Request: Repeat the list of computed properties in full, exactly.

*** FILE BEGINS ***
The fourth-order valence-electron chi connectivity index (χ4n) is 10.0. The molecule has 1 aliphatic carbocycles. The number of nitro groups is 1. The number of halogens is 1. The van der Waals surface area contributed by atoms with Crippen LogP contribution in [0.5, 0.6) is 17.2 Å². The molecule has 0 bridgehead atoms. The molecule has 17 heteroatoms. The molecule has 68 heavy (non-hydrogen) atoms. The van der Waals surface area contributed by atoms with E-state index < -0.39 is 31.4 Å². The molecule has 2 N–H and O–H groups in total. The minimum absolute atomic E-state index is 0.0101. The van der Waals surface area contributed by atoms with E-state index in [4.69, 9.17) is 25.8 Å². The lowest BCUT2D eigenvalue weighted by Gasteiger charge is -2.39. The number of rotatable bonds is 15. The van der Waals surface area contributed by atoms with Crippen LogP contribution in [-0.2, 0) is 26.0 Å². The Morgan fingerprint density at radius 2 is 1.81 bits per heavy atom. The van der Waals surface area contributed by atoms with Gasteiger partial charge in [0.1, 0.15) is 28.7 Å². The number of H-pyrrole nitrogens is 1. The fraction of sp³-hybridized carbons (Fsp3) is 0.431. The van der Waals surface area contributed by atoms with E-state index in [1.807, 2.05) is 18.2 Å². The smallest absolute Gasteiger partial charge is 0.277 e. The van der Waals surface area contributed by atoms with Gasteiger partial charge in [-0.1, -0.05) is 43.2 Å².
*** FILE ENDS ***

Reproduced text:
The fourth-order valence-electron chi connectivity index (χ4n) is 10.0. The molecule has 1 aliphatic carbocycles. The number of nitro groups is 1. The number of halogens is 1. The van der Waals surface area contributed by atoms with Crippen LogP contribution in [0.5, 0.6) is 17.2 Å². The molecule has 0 bridgehead atoms. The molecule has 17 heteroatoms. The molecule has 68 heavy (non-hydrogen) atoms. The van der Waals surface area contributed by atoms with E-state index < -0.39 is 31.4 Å². The molecule has 2 N–H and O–H groups in total. The minimum absolute atomic E-state index is 0.0101. The van der Waals surface area contributed by atoms with E-state index in [4.69, 9.17) is 25.8 Å². The lowest BCUT2D eigenvalue weighted by Gasteiger charge is -2.39. The number of rotatable bonds is 15. The van der Waals surface area contributed by atoms with Crippen LogP contribution in [-0.2, 0) is 26.0 Å². The Morgan fingerprint density at radius 2 is 1.81 bits per heavy atom. The van der Waals surface area contributed by atoms with Gasteiger partial charge in [0.1, 0.15) is 28.7 Å². The number of H-pyrrole nitrogens is 1. The fraction of sp³-hybridized carbons (Fsp3) is 0.431. The van der Waals surface area contributed by atoms with E-state index in [1.807, 2.05) is 18.2 Å². The smallest absolute Gasteiger partial charge is 0.277 e. The van der Waals surface area contributed by atoms with Gasteiger partial charge in [-0.1, -0.05) is 43.2 Å².